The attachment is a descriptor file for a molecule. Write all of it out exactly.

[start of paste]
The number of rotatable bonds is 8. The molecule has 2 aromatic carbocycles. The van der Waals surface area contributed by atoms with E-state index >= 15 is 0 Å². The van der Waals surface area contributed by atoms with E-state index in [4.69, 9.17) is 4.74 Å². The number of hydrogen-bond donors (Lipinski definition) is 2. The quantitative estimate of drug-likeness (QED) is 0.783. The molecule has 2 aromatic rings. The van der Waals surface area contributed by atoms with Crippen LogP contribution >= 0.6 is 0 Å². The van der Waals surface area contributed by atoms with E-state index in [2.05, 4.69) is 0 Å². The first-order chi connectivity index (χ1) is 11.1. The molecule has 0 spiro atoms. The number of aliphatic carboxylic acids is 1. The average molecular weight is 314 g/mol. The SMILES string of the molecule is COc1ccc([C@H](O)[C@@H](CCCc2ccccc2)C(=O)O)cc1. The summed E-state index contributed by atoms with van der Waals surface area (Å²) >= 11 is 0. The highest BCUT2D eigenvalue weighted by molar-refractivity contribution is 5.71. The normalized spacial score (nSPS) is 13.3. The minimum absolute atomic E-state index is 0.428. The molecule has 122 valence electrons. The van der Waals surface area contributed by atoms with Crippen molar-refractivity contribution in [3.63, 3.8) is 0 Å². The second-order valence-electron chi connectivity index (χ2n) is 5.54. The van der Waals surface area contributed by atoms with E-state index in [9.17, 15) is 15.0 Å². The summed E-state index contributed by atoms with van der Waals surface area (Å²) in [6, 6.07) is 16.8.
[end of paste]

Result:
The number of rotatable bonds is 8. The molecule has 2 aromatic carbocycles. The van der Waals surface area contributed by atoms with E-state index >= 15 is 0 Å². The van der Waals surface area contributed by atoms with E-state index in [4.69, 9.17) is 4.74 Å². The number of hydrogen-bond donors (Lipinski definition) is 2. The quantitative estimate of drug-likeness (QED) is 0.783. The molecule has 2 aromatic rings. The van der Waals surface area contributed by atoms with Crippen LogP contribution >= 0.6 is 0 Å². The van der Waals surface area contributed by atoms with E-state index in [2.05, 4.69) is 0 Å². The first-order chi connectivity index (χ1) is 11.1. The molecule has 0 spiro atoms. The number of aliphatic carboxylic acids is 1. The average molecular weight is 314 g/mol. The SMILES string of the molecule is COc1ccc([C@H](O)[C@@H](CCCc2ccccc2)C(=O)O)cc1. The summed E-state index contributed by atoms with van der Waals surface area (Å²) >= 11 is 0. The highest BCUT2D eigenvalue weighted by molar-refractivity contribution is 5.71. The normalized spacial score (nSPS) is 13.3. The minimum absolute atomic E-state index is 0.428. The molecule has 122 valence electrons. The van der Waals surface area contributed by atoms with Crippen molar-refractivity contribution in [3.63, 3.8) is 0 Å². The second-order valence-electron chi connectivity index (χ2n) is 5.54. The van der Waals surface area contributed by atoms with E-state index in [9.17, 15) is 15.0 Å². The summed E-state index contributed by atoms with van der Waals surface area (Å²) in [6, 6.07) is 16.8.